The first was a fully functional paper microscope, which costs less than a dollar in materials, that can be used for diagnosing blood-borne diseases such as malaria, African sleeping sickness and Chagas. It can also be used by children — our future scientists — to explore and learn from the microscopic world.

The second was a $5 programmable kid’s chemistry set, inspired by hand-crank music boxes. Like a music box, users crank a wheel that feeds a strip of hole-punched paper through the mechanism. When a pin hits a hole, it activates a pump that releases a precise, time-sequenced drop of a liquid onto a surface. This low-cost device can be used to test water quality, to provide affordable medical diagnostic tests, or to design chemistry experiments in schools.

The inventions are brilliant in both their elegant simplicity and their use of emerging technologies, such as 3D printers, microfluidics, laser cutters and conductive-ink printing.

“In one part of our lab we’ve been focusing on frugal science and democratizing scientific tools to get them out to people around the world who will use them,” Prakash told Amy Adams in a recent Stanford News story. “I’d started thinking about this connection between science education and global health. The things that you make for kids to explore science are also exactly the kind of things that you need in the field because they need to be robust and they need to be highly versatile.”

Sometimes, just for the fun of it, I’ll wander over to the Prakash lab to check out the team’s new inventions. They never fail to impress.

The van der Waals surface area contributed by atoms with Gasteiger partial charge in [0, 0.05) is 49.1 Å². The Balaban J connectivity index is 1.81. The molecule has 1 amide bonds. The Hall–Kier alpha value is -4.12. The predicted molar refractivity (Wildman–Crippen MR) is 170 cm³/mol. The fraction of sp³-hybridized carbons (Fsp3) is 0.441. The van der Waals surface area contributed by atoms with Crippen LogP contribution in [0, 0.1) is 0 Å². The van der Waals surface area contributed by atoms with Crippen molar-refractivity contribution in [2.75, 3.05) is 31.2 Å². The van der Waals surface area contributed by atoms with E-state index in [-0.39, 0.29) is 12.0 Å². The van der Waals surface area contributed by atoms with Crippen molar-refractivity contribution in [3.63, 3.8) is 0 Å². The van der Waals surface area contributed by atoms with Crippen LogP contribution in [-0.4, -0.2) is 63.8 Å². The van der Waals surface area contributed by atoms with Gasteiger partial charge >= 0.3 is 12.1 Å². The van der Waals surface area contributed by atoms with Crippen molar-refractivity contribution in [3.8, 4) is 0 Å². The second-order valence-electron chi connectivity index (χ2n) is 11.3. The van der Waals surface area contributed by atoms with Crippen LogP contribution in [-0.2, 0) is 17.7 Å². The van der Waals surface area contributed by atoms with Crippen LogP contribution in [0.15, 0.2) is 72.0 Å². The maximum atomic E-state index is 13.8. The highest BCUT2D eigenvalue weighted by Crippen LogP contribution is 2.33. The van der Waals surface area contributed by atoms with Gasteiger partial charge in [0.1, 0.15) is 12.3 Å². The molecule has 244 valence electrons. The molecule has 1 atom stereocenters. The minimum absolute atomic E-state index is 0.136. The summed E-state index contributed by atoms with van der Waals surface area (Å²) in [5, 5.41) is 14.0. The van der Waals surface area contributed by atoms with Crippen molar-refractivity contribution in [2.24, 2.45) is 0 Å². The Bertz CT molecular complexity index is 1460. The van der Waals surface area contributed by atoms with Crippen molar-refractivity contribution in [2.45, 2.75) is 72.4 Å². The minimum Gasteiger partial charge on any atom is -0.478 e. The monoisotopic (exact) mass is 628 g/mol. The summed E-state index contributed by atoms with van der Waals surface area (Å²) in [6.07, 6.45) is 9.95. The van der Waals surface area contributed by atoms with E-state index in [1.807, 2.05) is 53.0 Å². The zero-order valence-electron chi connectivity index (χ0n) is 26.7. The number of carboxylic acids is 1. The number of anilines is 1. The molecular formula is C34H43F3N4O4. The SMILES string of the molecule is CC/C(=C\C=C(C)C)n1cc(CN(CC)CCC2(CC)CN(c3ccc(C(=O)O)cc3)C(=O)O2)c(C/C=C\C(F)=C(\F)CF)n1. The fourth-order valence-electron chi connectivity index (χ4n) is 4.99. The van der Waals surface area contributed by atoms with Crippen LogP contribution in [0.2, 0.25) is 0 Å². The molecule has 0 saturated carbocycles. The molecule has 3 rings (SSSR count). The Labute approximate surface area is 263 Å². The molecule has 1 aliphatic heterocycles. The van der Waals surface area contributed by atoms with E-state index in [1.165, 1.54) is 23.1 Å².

I heartily agree with the Popular Science editors on this year’s choices for the Brilliant 10: “Remember their names: they are already changing the world as we know it.”

Previously: Manu Prakash on how growing up in India influenced his interests as a Maker and entrepreneur, Dr. Prakash goes to Washington, The pied piper of cool science tools, Music box inspires a chemistry set for kids and scientists in developing countries and Free DIY microscope kits to citizen scientists with inspiring project ideas
Illustration courtesy of Popular Science magazine

Bioengineering, Research, Stanford News, Technology

Proteins from pond scum revolutionize neuroscience

Proteins from pond scum revolutionize neuroscience

pond scum smallI wrote a story recently about a cool technique called optogenetics, developed by bioengineering professor Karl Deisseroth, MD, PhD. He won the Keio Prize in Medicine, and I thought it might be interesting to talk with some other neuroscientists at Stanford to get their take on the importance of the technology. You know something is truly groundbreaking when each and every person you interview uses the word “revolutionary” to describe it.

Optogenetics is a technique that allows scientists to use light to turn particular nerves on or off. In the process, they’re learning new things about how the brain works and about diseases and mental health conditions like Parkinson’s disease, addiction and depression.

In describing the award, the Keio Prize committee wrote:

By making optogenetics a reality and leading this new field, Dr. Deisseroth has made enormous contributions towards the fundamental understanding of brain functions in health and disease.

One of the things I found most interesting when writing the story came from a piece Deisseroth wrote several years ago in Scientific American in which he stressed the importance of basic research. Optogenetics would not have been a reality without discoveries made in the lowly algae that makes up pond scum.

“The more directed and targeted research becomes, the more likely we are to slow our progress, and the more certain it is that the distant and untraveled realms, where truly disruptive ideas can arise, will be utterly cut off from our common scientific journey,” Deisseroth wrote.

Deisseroth told me that we need to be funding basic, curiosity-driven research along with efforts to make those discoveries relevant. He said that kind of translation is part of the value of  programs like Stanford Bio-X – an interdisciplinary institute founded in 1998 – which puts diverse faculty members side by side to enable that translation from basic science to medical discovery.